|Description||In this chapter we describe the dermoscopy term structureless areas and their histopathological correlation including regular blotches, irregular blotches|
|Author(s)||Katrin Kerl · Oriol Yélamos · Ralph P. Braun|
|Responsible author||Ralph Braun → send e-mail|
|Status update||August 1, 2019|
|Status by||Ralph P. Braun|
Areas within a lesion that are devoid of any network or other structures, such as globules or regression structures (i.e., scars, peppering, granularity, or blue-white veil over flat areas), are called “structureless areas”. Their size should be at least 10% of the lesions's total surface area. Structureless areas can be hypopigmented, hyperpigmented or regularly pigmented.
Hyperpigmented structureless areas
A blotch is defined as an area with a size that is at least 10% of the lesion’s surface area and is heavily pigmented. In a blotch the melanin pigment is often present throughout the skin, including the stratum corneum, epidermis, and the dermis . The dark pigment in a blotch visually obscures the ability to discern any underlying structures . Blotches can be regular or irregular.
Regular hyperpigmented structureless areas
Regular blotches are defined as those that display symmetry, regular borders,homogenous dark hue, and are located within the center of the lesion. A pigment network often surrounds a regular blotch. Regular blotches are associated with nevi.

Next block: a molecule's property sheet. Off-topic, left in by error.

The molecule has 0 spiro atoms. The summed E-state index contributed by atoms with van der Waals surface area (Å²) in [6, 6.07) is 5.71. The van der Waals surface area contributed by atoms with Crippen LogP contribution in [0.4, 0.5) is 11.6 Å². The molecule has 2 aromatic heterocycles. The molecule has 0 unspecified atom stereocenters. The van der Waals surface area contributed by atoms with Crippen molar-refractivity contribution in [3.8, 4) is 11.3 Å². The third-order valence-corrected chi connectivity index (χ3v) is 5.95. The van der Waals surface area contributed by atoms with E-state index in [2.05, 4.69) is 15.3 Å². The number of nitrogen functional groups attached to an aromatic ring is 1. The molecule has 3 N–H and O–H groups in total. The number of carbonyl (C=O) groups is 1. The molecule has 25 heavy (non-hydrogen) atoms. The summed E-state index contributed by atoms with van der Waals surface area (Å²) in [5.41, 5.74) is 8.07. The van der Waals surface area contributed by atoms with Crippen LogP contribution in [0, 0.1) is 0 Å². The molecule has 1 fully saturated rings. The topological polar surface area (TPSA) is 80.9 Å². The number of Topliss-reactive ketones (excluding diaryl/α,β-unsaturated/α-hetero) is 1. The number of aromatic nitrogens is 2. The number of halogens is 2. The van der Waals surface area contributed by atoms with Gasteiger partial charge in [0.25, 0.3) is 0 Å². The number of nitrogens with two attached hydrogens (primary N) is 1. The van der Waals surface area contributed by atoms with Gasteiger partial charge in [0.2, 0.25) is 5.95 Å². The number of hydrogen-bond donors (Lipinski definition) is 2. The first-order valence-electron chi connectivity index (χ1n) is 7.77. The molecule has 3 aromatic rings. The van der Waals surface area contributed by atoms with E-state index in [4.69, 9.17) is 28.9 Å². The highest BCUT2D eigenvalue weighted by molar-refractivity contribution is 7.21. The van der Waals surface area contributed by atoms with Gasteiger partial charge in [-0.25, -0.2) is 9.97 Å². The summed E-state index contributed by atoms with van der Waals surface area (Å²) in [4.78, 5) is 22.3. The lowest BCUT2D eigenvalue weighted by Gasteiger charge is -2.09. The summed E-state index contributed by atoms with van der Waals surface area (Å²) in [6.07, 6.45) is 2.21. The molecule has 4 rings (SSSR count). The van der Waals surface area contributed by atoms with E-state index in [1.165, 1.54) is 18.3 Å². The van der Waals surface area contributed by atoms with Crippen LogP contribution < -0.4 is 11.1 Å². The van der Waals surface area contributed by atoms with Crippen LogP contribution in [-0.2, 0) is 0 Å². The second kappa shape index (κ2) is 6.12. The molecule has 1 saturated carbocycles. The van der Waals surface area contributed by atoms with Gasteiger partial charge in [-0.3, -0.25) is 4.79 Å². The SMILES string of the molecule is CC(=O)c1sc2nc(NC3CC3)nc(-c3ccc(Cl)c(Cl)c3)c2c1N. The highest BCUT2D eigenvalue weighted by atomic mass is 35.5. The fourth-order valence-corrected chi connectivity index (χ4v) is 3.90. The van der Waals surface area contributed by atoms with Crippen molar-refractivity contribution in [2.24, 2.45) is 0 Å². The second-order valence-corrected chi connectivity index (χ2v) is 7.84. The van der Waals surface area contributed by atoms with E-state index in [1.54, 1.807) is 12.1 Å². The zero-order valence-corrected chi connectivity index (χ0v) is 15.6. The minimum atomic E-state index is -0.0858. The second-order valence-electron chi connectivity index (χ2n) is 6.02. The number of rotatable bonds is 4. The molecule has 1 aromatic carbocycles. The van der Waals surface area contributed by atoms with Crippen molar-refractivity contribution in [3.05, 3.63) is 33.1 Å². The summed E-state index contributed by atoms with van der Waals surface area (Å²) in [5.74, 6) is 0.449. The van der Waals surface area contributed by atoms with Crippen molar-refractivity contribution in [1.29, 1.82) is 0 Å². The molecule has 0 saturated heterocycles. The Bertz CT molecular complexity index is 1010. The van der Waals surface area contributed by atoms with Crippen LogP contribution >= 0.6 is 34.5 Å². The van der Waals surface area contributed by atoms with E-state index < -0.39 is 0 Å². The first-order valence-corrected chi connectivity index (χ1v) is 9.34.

Regular blotches can be seen in “activated” nevi and are attributed to heavy melanin concentrations in the stratum corneum. Because the pigment is concentrated in the stratum corneum, it can easily be stripped off using a tape-stripping procedure, thereby revealing underlying structures.
Irregular hyperpigmented structureless areas
Irregular blotches are defined as those that are asymmetric, have irregular contours, are located off center, and/or display multiple dark hues (i.e., heterogenous dark hues). Irregular blotches are associated with melanoma or dysplastic nevus.
Hypopigmented sctructureless areas
Hypopigmented structureless areas have a lighter pigment compared with the rest of the lesion; however, they manifest the same or slightly more pigment compared with the surrounding normal skin (N.B.: structureless areas that are hyperpigmented are called blotches). Focal structureless areas within a lesion are a common finding in nevi.
In contrast, focal tan to light brown structureless areas at the periphery of a melanocytic lesion is commonly associated with melanoma. Peripherally located structureless areas in melanoma tend to have a light brown to fawn color and tend to end abruptly at the edge of a lesion. Histologically, these areas are characterized by flattening of the DEJ (loss of the undulating pattern of rete ridges and dermal papillae) and scattering of atypical melanocytes in suprabasal epidermal layers (i.e., pagetoid cells).
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